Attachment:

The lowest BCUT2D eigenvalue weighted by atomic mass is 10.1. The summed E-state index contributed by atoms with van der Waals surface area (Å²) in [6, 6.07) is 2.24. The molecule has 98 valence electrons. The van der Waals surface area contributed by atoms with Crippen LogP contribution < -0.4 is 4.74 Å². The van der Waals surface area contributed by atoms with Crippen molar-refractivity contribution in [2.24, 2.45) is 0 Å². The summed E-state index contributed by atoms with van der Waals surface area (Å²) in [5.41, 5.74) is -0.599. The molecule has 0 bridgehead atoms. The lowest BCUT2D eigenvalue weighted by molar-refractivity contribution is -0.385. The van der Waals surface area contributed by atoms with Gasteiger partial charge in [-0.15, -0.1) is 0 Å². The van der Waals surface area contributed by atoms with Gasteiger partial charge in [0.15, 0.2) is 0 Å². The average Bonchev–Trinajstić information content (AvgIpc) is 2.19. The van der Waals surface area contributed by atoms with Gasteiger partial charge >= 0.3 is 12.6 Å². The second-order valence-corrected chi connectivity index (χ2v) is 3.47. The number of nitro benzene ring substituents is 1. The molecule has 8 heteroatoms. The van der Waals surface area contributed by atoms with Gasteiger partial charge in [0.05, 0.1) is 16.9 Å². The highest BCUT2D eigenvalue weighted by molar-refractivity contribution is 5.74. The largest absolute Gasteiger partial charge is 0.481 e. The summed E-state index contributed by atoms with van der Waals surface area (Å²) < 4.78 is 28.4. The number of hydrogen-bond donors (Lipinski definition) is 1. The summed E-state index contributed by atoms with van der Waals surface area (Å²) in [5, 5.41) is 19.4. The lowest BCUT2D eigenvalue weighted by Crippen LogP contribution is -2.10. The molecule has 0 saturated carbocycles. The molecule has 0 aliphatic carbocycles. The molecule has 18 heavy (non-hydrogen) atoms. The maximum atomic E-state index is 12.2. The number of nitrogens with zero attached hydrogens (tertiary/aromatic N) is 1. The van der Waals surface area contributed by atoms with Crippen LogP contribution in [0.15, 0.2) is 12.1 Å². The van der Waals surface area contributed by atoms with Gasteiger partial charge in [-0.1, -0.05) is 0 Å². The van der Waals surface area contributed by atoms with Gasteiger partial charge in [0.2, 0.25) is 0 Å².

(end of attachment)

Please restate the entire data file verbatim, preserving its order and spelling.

The lowest BCUT2D eigenvalue weighted by atomic mass is 10.1. The summed E-state index contributed by atoms with van der Waals surface area (Å²) in [6, 6.07) is 2.24. The molecule has 98 valence electrons. The van der Waals surface area contributed by atoms with Crippen LogP contribution < -0.4 is 4.74 Å². The van der Waals surface area contributed by atoms with Crippen molar-refractivity contribution in [2.24, 2.45) is 0 Å². The summed E-state index contributed by atoms with van der Waals surface area (Å²) in [5.41, 5.74) is -0.599. The molecule has 0 bridgehead atoms. The lowest BCUT2D eigenvalue weighted by molar-refractivity contribution is -0.385. The van der Waals surface area contributed by atoms with Gasteiger partial charge in [-0.15, -0.1) is 0 Å². The van der Waals surface area contributed by atoms with Gasteiger partial charge in [0.15, 0.2) is 0 Å². The average Bonchev–Trinajstić information content (AvgIpc) is 2.19. The van der Waals surface area contributed by atoms with Gasteiger partial charge >= 0.3 is 12.6 Å². The second-order valence-corrected chi connectivity index (χ2v) is 3.47. The number of nitro benzene ring substituents is 1. The molecule has 8 heteroatoms. The van der Waals surface area contributed by atoms with Gasteiger partial charge in [0.05, 0.1) is 16.9 Å². The highest BCUT2D eigenvalue weighted by molar-refractivity contribution is 5.74. The largest absolute Gasteiger partial charge is 0.481 e. The summed E-state index contributed by atoms with van der Waals surface area (Å²) < 4.78 is 28.4. The number of hydrogen-bond donors (Lipinski definition) is 1. The summed E-state index contributed by atoms with van der Waals surface area (Å²) in [5, 5.41) is 19.4. The lowest BCUT2D eigenvalue weighted by Crippen LogP contribution is -2.10. The molecule has 0 saturated carbocycles. The molecule has 0 aliphatic carbocycles. The molecule has 18 heavy (non-hydrogen) atoms. The maximum atomic E-state index is 12.2. The number of nitrogens with zero attached hydrogens (tertiary/aromatic N) is 1. The van der Waals surface area contributed by atoms with Crippen LogP contribution in [0.15, 0.2) is 12.1 Å². The van der Waals surface area contributed by atoms with Gasteiger partial charge in [-0.1, -0.05) is 0 Å². The van der Waals surface area contributed by atoms with Gasteiger partial charge in [0.2, 0.25) is 0 Å².